We set off again, climbing on the road that became even more cratered, into the first mountain range, the barrier between the regions of Hunan Guang Xi and Guang Dong toward Lianzhou, the gateway between north and south China.
Finally, close to the city it smoothed out and around 9:30 PM, and we pulled up to the Lianzhou International Hotel, a 14 story structure that had the look of a concrete wedding cake, with balconies protruding from one corner of the building. It was there and we were glad to see it. The accommodations were modern and comfortable.
The hotel was filled with Chinese and a few Europeans who looked as though they had just arrived from Mars. There, a group of identically dressed young girls bunched together under signs in Chinese heralding Lianzhou International Photoweek, and giggling at the sight of the strangers from the U.S., Europe, and Mars.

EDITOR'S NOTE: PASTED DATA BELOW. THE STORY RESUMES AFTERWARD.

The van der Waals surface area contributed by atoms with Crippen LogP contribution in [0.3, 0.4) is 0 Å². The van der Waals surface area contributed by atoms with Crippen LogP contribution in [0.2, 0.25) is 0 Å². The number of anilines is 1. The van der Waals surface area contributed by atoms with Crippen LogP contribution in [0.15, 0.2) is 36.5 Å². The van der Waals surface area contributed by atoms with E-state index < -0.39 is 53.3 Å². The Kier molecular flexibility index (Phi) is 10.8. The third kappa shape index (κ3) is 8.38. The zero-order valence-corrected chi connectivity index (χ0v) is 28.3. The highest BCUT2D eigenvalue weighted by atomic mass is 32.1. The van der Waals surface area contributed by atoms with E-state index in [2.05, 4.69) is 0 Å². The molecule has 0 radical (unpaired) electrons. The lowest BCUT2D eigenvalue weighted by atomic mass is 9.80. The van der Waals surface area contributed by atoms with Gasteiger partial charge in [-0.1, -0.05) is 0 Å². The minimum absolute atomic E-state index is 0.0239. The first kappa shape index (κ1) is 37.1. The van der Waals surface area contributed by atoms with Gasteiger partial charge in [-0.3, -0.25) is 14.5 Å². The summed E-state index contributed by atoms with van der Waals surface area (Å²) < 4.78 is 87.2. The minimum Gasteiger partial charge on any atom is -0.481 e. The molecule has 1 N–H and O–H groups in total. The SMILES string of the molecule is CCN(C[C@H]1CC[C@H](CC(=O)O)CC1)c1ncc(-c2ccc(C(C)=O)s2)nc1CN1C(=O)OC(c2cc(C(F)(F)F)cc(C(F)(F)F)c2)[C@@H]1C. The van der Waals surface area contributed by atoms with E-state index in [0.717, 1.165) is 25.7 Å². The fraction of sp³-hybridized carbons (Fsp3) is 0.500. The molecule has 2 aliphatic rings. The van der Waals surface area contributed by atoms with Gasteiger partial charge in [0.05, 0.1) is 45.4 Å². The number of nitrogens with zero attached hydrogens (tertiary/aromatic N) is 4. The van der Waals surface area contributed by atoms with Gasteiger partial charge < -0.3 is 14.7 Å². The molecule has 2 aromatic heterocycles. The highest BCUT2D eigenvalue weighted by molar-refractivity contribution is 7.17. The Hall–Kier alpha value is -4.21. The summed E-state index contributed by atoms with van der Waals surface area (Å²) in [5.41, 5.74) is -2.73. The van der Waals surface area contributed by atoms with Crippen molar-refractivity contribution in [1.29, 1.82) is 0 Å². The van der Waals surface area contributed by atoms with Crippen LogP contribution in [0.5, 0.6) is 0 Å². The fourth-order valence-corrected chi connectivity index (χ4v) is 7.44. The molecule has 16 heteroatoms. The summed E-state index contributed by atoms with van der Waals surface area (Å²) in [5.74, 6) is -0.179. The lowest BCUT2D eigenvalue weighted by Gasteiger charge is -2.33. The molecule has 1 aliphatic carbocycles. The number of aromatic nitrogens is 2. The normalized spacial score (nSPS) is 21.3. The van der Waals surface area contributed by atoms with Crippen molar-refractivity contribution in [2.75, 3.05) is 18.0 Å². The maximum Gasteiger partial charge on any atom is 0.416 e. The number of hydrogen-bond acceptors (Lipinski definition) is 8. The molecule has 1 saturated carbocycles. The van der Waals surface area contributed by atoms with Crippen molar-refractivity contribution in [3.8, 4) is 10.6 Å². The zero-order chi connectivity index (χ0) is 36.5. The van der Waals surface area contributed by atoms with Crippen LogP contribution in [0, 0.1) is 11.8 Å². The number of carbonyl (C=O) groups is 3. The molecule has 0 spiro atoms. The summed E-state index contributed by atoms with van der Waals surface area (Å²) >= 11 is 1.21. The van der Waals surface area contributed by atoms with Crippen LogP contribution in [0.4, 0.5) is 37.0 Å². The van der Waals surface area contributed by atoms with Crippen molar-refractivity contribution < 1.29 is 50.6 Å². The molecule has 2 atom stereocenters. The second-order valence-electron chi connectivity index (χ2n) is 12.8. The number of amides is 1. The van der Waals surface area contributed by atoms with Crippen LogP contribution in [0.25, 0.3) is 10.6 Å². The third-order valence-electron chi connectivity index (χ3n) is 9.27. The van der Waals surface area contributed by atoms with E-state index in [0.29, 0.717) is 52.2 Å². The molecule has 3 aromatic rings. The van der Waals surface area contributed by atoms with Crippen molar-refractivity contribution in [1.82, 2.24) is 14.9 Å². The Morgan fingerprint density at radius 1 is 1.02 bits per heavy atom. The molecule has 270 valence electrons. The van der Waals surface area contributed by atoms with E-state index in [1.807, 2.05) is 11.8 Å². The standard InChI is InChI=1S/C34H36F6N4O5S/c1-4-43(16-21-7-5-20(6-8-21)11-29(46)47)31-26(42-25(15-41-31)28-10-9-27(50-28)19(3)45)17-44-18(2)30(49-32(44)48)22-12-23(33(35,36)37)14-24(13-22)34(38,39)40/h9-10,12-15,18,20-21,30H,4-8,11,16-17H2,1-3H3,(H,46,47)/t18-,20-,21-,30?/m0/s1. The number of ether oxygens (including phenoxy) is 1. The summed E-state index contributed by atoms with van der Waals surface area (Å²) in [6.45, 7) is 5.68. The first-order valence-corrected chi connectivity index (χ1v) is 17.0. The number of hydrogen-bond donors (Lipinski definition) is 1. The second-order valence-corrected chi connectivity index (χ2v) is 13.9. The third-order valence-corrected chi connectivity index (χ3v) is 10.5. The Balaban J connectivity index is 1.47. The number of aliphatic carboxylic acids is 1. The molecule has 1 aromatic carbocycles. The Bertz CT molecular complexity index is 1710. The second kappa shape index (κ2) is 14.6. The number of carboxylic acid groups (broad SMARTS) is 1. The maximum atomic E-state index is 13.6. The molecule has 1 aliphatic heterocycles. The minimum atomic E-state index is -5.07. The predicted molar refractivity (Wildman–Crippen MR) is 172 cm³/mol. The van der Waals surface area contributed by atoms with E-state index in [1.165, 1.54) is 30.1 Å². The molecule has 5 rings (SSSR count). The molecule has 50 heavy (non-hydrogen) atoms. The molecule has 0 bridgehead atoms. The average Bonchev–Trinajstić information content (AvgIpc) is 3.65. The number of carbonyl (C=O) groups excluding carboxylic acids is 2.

Wendy and I settled quickly settled into our room and found that we were across the hall from Jimmy Chu. We went to the main dining room on the 4th floor and found ourselves in the midst of a crowded room of Saturday night Chinese family revelers. There was a celebratory air; with children, grand parents, all ages it seemed. Some were eating, others drinking beer. It was a human version of the traffic jam on the way out of Guangzhou, as the young servers darted between noisy guests retrieving pots and plates and pouring skillfully. Nobody spoke English. When our waitress understood that we couldn’t talk to her, she quickly bridged the communications gap by writing the question in Chinese. Drink orders were somehow communicated with hand signals. What we got was pot of hot water. At least this gave me a chance to take my Tamiflu pill (I had previously spotted a picture in the New York Times of a worker spraying pigeons - guess where? – Lianzhou). Then, I cleverly noticed that our neighbors had little baskets filled with something that might be Dim Sung dumplings. I ordered and four baskets arrived. The first one I opened turned out to be a carefully prepared specialty, a pair of chicken feet. The next one was pork tripe, and the third was a faintly disturbing item that I ate out of desperation. It occurred to me that I might finally lose 15 pounds and slip into all those old clothes I still owned.